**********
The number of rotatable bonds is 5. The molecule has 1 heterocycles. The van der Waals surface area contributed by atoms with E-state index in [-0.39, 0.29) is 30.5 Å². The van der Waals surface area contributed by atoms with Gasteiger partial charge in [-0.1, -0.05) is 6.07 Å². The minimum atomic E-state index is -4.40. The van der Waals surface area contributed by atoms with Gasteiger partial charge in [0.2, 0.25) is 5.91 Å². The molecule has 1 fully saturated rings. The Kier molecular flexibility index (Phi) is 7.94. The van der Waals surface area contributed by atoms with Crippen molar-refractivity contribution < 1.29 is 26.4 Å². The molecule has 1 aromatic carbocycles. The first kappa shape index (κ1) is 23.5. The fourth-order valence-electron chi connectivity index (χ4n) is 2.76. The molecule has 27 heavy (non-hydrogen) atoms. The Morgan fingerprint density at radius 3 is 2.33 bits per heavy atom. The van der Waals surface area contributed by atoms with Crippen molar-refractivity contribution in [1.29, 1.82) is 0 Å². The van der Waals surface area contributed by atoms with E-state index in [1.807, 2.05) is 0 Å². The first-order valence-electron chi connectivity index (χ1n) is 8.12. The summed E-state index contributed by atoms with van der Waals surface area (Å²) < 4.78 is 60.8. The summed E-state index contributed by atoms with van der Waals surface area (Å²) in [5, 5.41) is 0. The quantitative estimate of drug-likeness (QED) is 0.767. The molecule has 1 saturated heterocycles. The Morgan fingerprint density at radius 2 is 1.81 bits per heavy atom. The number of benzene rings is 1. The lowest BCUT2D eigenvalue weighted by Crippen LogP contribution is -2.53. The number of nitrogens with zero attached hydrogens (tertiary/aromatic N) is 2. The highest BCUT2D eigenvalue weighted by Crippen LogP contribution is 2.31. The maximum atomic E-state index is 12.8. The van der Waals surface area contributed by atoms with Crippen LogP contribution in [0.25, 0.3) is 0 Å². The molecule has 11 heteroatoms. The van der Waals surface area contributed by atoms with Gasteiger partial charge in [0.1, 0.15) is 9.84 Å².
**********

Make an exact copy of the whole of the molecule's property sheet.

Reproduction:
The number of rotatable bonds is 5. The molecule has 1 heterocycles. The van der Waals surface area contributed by atoms with E-state index in [-0.39, 0.29) is 30.5 Å². The van der Waals surface area contributed by atoms with Gasteiger partial charge in [-0.1, -0.05) is 6.07 Å². The minimum atomic E-state index is -4.40. The van der Waals surface area contributed by atoms with Gasteiger partial charge in [0.2, 0.25) is 5.91 Å². The molecule has 1 fully saturated rings. The Kier molecular flexibility index (Phi) is 7.94. The van der Waals surface area contributed by atoms with Crippen molar-refractivity contribution < 1.29 is 26.4 Å². The molecule has 1 aromatic carbocycles. The first kappa shape index (κ1) is 23.5. The fourth-order valence-electron chi connectivity index (χ4n) is 2.76. The molecule has 27 heavy (non-hydrogen) atoms. The Morgan fingerprint density at radius 3 is 2.33 bits per heavy atom. The van der Waals surface area contributed by atoms with Crippen molar-refractivity contribution in [1.29, 1.82) is 0 Å². The van der Waals surface area contributed by atoms with E-state index in [1.807, 2.05) is 0 Å². The first-order valence-electron chi connectivity index (χ1n) is 8.12. The summed E-state index contributed by atoms with van der Waals surface area (Å²) < 4.78 is 60.8. The summed E-state index contributed by atoms with van der Waals surface area (Å²) in [5, 5.41) is 0. The quantitative estimate of drug-likeness (QED) is 0.767. The molecule has 1 saturated heterocycles. The Morgan fingerprint density at radius 2 is 1.81 bits per heavy atom. The number of benzene rings is 1. The lowest BCUT2D eigenvalue weighted by Crippen LogP contribution is -2.53. The number of nitrogens with zero attached hydrogens (tertiary/aromatic N) is 2. The highest BCUT2D eigenvalue weighted by Crippen LogP contribution is 2.31. The maximum atomic E-state index is 12.8. The van der Waals surface area contributed by atoms with Crippen LogP contribution in [0.25, 0.3) is 0 Å². The molecule has 11 heteroatoms. The van der Waals surface area contributed by atoms with Gasteiger partial charge in [0.1, 0.15) is 9.84 Å².